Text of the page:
The following examples demonstrate common use cases for the descriptor. These examples are also available in dscribe/examples/

Finite systems

Adding SOAP to water is as easy as:

from import molecule

# Molecule created as an ASE.Atoms
water = molecule("H2O")

# Create SOAP output for the system
soap_water = soap.create(water, positions=[0])


We are expecting a matrix where each row represents the local environment of one atom of the molecule. The length of the feature vector depends on the number of species defined in species as well as nmax and lmax. You can try by changing nmax and lmax.

# Lets change the SOAP setup and see how the number of features changes
small_soap = SOAP(species=species, r_cut=r_cut, n_max=2, l_max=0)
big_soap = SOAP(species=species, r_cut=r_cut, n_max=9, l_max=9)
n_feat1 = small_soap.get_number_of_features()
n_feat2 = big_soap.get_number_of_features()
print(n_feat1, n_feat2)

Periodic systems

Crystals can also be SOAPed by simply setting periodic=True in the SOAP constructor and ensuring that the ase.Atoms objects have a unit cell and their periodic boundary conditions are set with the pbc-option.

from import bulk

copper = bulk('Cu', 'fcc', a=3.6, cubic=True)
periodic_soap = SOAP(

soap_copper = periodic_soap.create(copper)


Since the SOAP feature vectors of each of the four copper atoms in the cubic unit cell match, they turn out to be equivalent.


The default SOAP formalism weights the atomic density equally no matter how far it is from the the position of interest. Especially in systems with uniform atomic density this can lead to the atoms in farther away regions dominating the SOAP spectrum. It has been shown [4] that radially scaling the atomic density can help in creating a suitable balance that gives more importance to the closer-by atoms. This idea is very similar to the weighting done in the MBTR descriptor.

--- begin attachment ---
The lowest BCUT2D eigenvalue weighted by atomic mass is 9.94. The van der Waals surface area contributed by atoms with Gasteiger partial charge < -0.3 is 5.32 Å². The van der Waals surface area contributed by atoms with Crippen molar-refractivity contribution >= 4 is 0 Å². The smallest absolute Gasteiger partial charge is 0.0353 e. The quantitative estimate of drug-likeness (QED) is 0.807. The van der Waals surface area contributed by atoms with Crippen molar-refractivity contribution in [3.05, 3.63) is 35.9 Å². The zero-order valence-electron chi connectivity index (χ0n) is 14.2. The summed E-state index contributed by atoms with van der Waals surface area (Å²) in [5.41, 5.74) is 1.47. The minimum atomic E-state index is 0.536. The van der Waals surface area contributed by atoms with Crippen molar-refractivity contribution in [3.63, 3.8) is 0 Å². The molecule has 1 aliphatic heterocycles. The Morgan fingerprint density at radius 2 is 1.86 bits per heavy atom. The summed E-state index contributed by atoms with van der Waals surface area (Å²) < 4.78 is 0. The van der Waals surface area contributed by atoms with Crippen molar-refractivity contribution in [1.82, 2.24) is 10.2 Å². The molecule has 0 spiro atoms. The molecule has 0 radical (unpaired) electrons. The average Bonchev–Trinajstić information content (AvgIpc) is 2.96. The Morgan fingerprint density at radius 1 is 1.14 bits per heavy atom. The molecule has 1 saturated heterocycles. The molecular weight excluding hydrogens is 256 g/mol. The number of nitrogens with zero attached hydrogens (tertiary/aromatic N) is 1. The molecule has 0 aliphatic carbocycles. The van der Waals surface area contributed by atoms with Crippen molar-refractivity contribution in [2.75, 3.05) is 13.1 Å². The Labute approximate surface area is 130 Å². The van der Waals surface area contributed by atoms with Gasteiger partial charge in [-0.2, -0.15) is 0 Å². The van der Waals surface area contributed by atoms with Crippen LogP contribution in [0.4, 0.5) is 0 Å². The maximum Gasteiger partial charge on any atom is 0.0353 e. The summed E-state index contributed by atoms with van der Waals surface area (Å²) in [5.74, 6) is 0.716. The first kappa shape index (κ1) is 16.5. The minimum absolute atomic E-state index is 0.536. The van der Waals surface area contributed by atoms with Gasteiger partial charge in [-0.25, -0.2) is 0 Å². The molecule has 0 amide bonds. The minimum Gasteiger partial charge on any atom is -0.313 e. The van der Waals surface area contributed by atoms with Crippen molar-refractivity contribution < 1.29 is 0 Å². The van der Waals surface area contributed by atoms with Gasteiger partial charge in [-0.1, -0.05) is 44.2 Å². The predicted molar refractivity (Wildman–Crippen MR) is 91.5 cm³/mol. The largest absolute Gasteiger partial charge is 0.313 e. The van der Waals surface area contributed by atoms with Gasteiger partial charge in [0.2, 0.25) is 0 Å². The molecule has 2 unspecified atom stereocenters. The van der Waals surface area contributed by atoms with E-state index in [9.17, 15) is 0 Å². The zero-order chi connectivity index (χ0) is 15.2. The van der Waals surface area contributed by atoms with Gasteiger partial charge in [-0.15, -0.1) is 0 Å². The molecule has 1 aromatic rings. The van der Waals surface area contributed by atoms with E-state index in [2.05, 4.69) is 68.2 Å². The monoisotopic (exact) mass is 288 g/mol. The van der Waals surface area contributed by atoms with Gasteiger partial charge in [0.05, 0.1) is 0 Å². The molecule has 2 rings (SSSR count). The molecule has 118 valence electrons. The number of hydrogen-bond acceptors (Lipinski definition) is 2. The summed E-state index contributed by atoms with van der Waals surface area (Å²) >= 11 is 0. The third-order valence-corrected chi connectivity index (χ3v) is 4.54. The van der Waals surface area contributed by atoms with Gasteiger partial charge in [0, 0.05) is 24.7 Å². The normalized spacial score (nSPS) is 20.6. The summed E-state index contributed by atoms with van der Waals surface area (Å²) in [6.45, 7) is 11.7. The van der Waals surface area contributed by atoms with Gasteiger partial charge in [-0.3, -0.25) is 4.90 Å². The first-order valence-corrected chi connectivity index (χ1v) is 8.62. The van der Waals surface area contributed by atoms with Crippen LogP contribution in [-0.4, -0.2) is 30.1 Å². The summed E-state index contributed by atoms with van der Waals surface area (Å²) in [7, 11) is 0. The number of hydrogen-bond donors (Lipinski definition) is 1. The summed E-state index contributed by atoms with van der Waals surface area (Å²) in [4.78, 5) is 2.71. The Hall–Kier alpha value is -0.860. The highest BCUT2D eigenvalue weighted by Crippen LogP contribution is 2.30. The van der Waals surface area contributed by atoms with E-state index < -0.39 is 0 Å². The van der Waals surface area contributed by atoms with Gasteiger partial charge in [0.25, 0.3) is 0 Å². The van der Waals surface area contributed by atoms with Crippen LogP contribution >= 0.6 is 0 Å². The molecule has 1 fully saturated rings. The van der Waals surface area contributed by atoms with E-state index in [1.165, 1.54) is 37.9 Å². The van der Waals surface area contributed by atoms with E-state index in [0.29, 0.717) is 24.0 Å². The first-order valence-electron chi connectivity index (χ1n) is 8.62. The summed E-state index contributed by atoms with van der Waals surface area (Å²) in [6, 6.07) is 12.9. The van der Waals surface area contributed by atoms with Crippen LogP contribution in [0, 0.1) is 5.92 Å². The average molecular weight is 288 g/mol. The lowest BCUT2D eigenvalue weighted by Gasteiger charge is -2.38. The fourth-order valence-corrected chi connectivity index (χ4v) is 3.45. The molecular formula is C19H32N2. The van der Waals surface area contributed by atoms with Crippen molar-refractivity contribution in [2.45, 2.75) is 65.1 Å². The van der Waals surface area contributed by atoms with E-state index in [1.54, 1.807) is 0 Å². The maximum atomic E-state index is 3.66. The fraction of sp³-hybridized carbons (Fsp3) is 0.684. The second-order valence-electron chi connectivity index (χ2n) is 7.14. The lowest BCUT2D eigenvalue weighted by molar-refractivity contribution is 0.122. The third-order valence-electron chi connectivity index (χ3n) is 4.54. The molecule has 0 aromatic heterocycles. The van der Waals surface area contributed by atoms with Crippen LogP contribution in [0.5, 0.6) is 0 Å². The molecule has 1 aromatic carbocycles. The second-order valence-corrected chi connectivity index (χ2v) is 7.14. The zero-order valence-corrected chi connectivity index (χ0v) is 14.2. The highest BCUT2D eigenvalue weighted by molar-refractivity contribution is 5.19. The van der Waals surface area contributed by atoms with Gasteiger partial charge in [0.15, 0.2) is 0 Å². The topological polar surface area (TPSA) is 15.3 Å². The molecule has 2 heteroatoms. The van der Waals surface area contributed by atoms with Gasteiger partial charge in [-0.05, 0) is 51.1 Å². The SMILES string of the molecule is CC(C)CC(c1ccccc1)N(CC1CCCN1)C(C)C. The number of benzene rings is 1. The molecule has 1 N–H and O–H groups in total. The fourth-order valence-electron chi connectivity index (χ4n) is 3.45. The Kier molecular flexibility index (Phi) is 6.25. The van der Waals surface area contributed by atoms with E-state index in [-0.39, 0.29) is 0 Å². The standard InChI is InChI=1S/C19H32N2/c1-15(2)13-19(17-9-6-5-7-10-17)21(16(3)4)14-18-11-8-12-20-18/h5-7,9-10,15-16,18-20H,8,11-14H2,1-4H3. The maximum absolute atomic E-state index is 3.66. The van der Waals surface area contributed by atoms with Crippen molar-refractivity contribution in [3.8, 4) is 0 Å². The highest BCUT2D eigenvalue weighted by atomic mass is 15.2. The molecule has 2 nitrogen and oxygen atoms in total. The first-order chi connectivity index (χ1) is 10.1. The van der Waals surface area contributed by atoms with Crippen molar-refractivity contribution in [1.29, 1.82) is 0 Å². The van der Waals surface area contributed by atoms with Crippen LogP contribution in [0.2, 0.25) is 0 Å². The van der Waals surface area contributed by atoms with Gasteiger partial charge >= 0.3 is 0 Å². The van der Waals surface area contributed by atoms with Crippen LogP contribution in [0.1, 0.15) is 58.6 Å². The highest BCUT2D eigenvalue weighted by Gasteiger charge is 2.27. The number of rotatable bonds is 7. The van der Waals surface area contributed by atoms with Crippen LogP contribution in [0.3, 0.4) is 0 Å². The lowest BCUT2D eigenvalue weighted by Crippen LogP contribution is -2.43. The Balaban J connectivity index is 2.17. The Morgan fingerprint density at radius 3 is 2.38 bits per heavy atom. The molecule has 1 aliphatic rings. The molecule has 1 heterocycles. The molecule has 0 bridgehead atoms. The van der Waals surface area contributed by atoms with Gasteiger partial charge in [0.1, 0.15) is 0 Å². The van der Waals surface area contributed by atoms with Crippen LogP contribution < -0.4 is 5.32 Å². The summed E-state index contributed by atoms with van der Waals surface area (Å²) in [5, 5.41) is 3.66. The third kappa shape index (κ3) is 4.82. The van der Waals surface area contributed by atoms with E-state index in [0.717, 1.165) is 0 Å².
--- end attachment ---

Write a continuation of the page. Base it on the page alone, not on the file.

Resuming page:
The weighting could be done by directly adding a weighting function \(w(r)\) in the integrals:

\[c^Z_{nlm} =\iiint_{\mathcal{R}^3}\mathrm{d}V g_{n}(r)Y_{lm}(\theta, \phi)w(r)\rho^Z(\mathbf{r}).\]

This can, however, complicate the calculation of these integrals considerably. Instead of directly weighting the atomic density, we can weight the contribution of individual atoms by scaling the amplitude of their Gaussian contributions:

\[\rho^Z(\mathbf{r}) = \sum_i^{\lvert Z_i \rvert} w(\lvert \mathbf{R}_i \rvert)e^{-1/2\sigma^2 \lvert \mathbf{r} - \mathbf{R}_i \rvert^2}\]

This approximates the “correct” weighting very well as long as the width of the atomic Gaussians (as determined by sigma) is small compared to the variation in the weighting function \(w(r)\).

DScribe currently supports this latter simplified weighting, with different weighting functions, and a possibility to also separately weight the central atom (sometimes the central atom will not contribute meaningful information and you may wish to even leave it out completely by setting w0=0). Three different weighting functions are currently supported, and some example instances from these functions are plotted below.

SOAP weighting

Example instances of weighting functions defined on the interval [0, 1]. The poly function decays exactly to zero at \(r=r_0\), the others decay smoothly towards zero.

When using a weighting function, you typically will also want to restrict r_cut into a range that lies within the domain in which your weighting function is active. You can achieve this by manually tuning r_cut to a range that fits your weighting function, or if you set r_cut=None, it will be set automatically into a sensible range which depends on your weighting function. You can see more details and the algebraic form of the weighting functions in the constructor documentation.